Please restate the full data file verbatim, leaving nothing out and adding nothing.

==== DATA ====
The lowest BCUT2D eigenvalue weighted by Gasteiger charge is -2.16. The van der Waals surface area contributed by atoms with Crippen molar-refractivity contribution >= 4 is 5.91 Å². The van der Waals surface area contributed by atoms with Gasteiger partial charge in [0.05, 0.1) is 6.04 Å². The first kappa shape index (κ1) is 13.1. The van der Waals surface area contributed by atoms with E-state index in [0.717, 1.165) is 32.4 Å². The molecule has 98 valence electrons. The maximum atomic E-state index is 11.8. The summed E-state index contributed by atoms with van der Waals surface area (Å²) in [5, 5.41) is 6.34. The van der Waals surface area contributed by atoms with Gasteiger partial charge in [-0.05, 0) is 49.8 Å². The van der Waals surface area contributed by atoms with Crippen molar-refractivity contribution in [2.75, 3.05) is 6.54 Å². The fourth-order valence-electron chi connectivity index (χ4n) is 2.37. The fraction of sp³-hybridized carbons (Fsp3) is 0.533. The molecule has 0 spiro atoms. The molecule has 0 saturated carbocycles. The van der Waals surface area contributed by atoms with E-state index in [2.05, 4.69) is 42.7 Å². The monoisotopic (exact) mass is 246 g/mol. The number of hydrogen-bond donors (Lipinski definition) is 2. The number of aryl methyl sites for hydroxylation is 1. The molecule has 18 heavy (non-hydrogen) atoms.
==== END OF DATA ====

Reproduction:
The lowest BCUT2D eigenvalue weighted by Gasteiger charge is -2.16. The van der Waals surface area contributed by atoms with Crippen molar-refractivity contribution >= 4 is 5.91 Å². The van der Waals surface area contributed by atoms with Gasteiger partial charge in [0.05, 0.1) is 6.04 Å². The first kappa shape index (κ1) is 13.1. The van der Waals surface area contributed by atoms with E-state index in [0.717, 1.165) is 32.4 Å². The molecule has 98 valence electrons. The maximum atomic E-state index is 11.8. The summed E-state index contributed by atoms with van der Waals surface area (Å²) in [5, 5.41) is 6.34. The van der Waals surface area contributed by atoms with Gasteiger partial charge in [-0.05, 0) is 49.8 Å². The van der Waals surface area contributed by atoms with Crippen molar-refractivity contribution in [2.75, 3.05) is 6.54 Å². The fourth-order valence-electron chi connectivity index (χ4n) is 2.37. The fraction of sp³-hybridized carbons (Fsp3) is 0.533. The molecule has 0 spiro atoms. The molecule has 0 saturated carbocycles. The van der Waals surface area contributed by atoms with E-state index in [2.05, 4.69) is 42.7 Å². The monoisotopic (exact) mass is 246 g/mol. The number of hydrogen-bond donors (Lipinski definition) is 2. The number of aryl methyl sites for hydroxylation is 1. The molecule has 18 heavy (non-hydrogen) atoms.